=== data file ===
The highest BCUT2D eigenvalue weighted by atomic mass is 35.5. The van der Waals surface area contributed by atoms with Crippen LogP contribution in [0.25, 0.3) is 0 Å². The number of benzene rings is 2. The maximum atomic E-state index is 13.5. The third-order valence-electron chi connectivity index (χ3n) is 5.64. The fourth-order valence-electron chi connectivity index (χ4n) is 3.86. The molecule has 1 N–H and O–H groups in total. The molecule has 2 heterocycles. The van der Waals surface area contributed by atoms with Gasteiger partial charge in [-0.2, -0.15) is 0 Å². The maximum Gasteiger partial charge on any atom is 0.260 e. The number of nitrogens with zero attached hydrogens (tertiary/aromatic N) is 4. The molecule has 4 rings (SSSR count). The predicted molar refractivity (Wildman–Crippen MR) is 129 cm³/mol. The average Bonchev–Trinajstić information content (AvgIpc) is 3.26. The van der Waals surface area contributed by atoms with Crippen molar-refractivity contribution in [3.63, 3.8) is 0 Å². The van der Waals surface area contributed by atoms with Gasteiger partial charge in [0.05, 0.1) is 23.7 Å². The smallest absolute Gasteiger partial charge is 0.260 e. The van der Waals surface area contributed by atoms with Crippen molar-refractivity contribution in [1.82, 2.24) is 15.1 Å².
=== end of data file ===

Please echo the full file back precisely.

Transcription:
The highest BCUT2D eigenvalue weighted by atomic mass is 35.5. The van der Waals surface area contributed by atoms with Crippen LogP contribution in [0.25, 0.3) is 0 Å². The number of benzene rings is 2. The maximum atomic E-state index is 13.5. The third-order valence-electron chi connectivity index (χ3n) is 5.64. The fourth-order valence-electron chi connectivity index (χ4n) is 3.86. The molecule has 1 N–H and O–H groups in total. The molecule has 2 heterocycles. The van der Waals surface area contributed by atoms with Gasteiger partial charge in [-0.2, -0.15) is 0 Å². The maximum Gasteiger partial charge on any atom is 0.260 e. The number of nitrogens with zero attached hydrogens (tertiary/aromatic N) is 4. The molecule has 4 rings (SSSR count). The predicted molar refractivity (Wildman–Crippen MR) is 129 cm³/mol. The average Bonchev–Trinajstić information content (AvgIpc) is 3.26. The van der Waals surface area contributed by atoms with Crippen molar-refractivity contribution in [3.63, 3.8) is 0 Å². The van der Waals surface area contributed by atoms with Gasteiger partial charge in [0.05, 0.1) is 23.7 Å². The smallest absolute Gasteiger partial charge is 0.260 e. The van der Waals surface area contributed by atoms with Crippen molar-refractivity contribution in [1.82, 2.24) is 15.1 Å².